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Photo by Eric Draper, White House.

These evil cynics and hypocritical truth-twisters don’t need to be resisted—they need to be lined up against a wall. They call themselves conservatives—but they only conserve their bank accounts. They call themselves people of faith—but the only faith they have is yours (if you’re fool enough to give it to them). They confuse governing with poker—where lying with a straight face is an integral part of the game. They have no ethics. They have no honesty. They have no shame.

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(Official White House Photo by Pete Souza)

And me? I was proud to be an American. There was a lot to be proud of. And we were just about to go on to even greater things. My dreams are shattered. My heart is broken. I see only darkness ahead. Where did this sudden lobotomy come from? Can we really blame the Russians for voting in this clown? And, if so, can we really expect his cronies to uncover the truth in these investigations? And even if we nuked Russia tomorrow, would that rid us of the yahoos that shouted ‘Trump that bitch’? I don’t think so. The explosion of racism in this country of late is all on us—election notwithstanding, we have people being violently xenophobic at every opportunity.

Stupid people have decided that they have a voice. And they do—it’s the voice of stupidity—and I have a message for them in return—shut your fucking mouth you stupid fucking asshole. I want America to go back to when stupid people had at least enough sense to respect intelligence, even when they didn’t understand it. And for all those of you who’ve gone all the way past crazy, to science-denial—here’s a special message for ya: Go eat a bag of dicks. I want my fucking country back.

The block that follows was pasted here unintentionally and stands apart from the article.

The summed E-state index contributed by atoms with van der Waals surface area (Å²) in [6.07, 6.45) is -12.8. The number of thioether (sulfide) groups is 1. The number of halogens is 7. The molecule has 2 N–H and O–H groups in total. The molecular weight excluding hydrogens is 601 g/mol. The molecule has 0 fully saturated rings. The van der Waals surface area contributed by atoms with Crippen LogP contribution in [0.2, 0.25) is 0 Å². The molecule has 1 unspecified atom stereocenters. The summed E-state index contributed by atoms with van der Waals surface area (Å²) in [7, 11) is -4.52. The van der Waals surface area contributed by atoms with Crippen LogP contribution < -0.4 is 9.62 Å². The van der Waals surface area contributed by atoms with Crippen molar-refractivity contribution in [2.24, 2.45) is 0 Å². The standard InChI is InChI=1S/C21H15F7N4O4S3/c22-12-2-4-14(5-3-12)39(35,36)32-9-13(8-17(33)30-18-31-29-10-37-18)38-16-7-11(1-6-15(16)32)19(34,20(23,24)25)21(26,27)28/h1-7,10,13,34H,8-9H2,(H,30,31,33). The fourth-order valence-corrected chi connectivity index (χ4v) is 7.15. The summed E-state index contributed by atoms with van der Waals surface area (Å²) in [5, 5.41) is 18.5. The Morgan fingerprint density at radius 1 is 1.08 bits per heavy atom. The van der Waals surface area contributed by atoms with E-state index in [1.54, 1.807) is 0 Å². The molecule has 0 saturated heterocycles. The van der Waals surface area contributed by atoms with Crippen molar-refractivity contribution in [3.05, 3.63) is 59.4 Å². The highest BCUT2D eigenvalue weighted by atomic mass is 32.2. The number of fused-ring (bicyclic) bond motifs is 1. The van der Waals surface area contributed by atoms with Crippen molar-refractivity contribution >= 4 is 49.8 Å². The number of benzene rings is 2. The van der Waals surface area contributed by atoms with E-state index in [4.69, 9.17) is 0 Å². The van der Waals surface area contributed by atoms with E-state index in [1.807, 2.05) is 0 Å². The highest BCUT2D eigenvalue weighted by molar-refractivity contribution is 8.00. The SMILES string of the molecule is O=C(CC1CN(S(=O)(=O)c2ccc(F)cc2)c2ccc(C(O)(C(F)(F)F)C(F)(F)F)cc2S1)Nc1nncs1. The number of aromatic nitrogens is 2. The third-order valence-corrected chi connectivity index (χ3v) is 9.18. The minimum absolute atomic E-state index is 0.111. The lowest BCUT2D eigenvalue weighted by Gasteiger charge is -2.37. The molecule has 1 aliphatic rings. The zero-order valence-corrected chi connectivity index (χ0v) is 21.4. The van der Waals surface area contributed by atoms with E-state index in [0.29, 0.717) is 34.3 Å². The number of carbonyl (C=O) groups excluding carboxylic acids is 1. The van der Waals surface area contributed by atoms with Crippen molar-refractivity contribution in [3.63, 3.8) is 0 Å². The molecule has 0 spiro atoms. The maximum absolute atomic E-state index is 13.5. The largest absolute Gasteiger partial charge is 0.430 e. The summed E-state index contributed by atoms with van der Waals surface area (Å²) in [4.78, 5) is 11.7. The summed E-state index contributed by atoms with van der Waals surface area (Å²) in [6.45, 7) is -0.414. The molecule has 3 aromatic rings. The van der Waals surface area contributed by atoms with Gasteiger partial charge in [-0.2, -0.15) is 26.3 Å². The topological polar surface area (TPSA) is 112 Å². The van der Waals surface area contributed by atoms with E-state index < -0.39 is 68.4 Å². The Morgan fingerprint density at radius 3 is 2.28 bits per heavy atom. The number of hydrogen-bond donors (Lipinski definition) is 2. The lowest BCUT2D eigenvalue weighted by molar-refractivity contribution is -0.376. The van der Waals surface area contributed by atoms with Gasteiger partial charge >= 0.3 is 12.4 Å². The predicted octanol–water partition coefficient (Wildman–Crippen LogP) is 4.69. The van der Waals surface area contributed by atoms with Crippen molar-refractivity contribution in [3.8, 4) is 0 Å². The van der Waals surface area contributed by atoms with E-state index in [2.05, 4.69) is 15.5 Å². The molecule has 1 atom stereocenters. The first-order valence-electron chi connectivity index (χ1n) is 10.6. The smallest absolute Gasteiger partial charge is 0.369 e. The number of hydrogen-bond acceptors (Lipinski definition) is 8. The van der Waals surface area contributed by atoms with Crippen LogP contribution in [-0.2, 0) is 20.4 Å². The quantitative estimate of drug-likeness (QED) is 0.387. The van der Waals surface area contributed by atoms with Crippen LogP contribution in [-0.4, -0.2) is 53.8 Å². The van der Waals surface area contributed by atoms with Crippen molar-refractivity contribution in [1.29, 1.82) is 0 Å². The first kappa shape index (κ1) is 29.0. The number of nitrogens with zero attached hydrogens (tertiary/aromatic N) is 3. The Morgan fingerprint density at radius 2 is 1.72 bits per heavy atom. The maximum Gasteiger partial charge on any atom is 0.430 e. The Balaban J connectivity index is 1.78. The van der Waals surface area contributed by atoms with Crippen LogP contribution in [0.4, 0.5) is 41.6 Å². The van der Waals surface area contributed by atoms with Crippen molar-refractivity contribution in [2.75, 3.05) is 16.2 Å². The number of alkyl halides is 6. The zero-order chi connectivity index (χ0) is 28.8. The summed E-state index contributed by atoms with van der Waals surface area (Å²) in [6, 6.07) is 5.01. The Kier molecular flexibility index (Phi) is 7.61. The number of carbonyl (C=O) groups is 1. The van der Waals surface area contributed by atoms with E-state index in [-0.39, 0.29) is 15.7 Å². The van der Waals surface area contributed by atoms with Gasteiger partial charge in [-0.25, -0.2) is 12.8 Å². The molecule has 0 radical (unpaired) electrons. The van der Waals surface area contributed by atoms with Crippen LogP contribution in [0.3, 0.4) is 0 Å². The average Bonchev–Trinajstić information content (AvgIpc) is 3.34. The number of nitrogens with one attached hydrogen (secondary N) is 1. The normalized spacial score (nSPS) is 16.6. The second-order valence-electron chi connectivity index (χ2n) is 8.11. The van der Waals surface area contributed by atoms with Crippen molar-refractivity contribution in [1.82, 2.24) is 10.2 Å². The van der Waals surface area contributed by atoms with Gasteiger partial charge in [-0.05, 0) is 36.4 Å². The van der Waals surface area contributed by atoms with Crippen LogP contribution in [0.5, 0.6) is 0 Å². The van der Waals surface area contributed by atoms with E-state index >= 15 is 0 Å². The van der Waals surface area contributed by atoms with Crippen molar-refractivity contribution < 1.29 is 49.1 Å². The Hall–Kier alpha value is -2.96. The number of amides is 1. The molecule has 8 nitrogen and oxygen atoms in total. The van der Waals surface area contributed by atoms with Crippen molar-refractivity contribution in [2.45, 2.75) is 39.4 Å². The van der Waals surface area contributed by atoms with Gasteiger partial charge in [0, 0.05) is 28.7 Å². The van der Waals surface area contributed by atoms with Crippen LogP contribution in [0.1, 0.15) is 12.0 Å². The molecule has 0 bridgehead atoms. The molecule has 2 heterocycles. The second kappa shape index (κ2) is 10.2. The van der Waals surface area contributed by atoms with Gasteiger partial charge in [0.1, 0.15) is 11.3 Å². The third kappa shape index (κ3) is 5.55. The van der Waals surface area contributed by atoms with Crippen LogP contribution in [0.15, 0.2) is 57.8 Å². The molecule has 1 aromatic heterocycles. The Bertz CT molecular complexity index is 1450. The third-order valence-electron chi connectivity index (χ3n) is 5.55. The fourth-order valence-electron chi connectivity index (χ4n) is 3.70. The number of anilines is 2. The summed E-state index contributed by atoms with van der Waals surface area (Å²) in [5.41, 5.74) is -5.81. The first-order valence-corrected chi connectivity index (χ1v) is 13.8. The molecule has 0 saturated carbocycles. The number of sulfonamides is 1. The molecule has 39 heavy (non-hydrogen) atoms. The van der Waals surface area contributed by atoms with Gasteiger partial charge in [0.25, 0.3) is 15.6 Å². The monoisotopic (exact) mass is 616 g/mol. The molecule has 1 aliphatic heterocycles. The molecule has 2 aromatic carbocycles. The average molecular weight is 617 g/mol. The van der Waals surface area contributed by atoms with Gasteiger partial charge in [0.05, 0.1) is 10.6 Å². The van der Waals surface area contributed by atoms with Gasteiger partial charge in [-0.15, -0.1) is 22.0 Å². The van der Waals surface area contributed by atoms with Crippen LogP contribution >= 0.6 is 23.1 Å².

The Dust We Stand On (2017Feb04)


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Saturday, February 04, 2017                                             5:31 PM

So, I was reading about my hero, Joseph Henry, who grew up in Albany, New York at the turn of the nineteenth century. That got me interested in the history of New York State. Today I started reading one such history and it described the Native Americans of the area prior to First Contact with the West—the Iroquois and the Oneidas, Mohawks and what-all—what was the Five Nations and would become Six. It described their early agriculture—the Three Sisters, which were beans, corn, and squash—the beans climbed the cornstalks like a trellis and the squash leaves kept the moisture in the ground, plus their root systems descended to three different levels, so the three crops weren’t competing for nutrients.

The East Coast Native Americans were different from the Plains Tribes and others further West and South—and certainly different from the Natives closer to the Arctic Circle, up North. They lived harsh lives, from our perspective—but looked at differently, they lived in the ultimate health spa—living and dying exactly as nature had evolved them to live. They hadn’t even gotten around to metallurgy before the Europeans came along.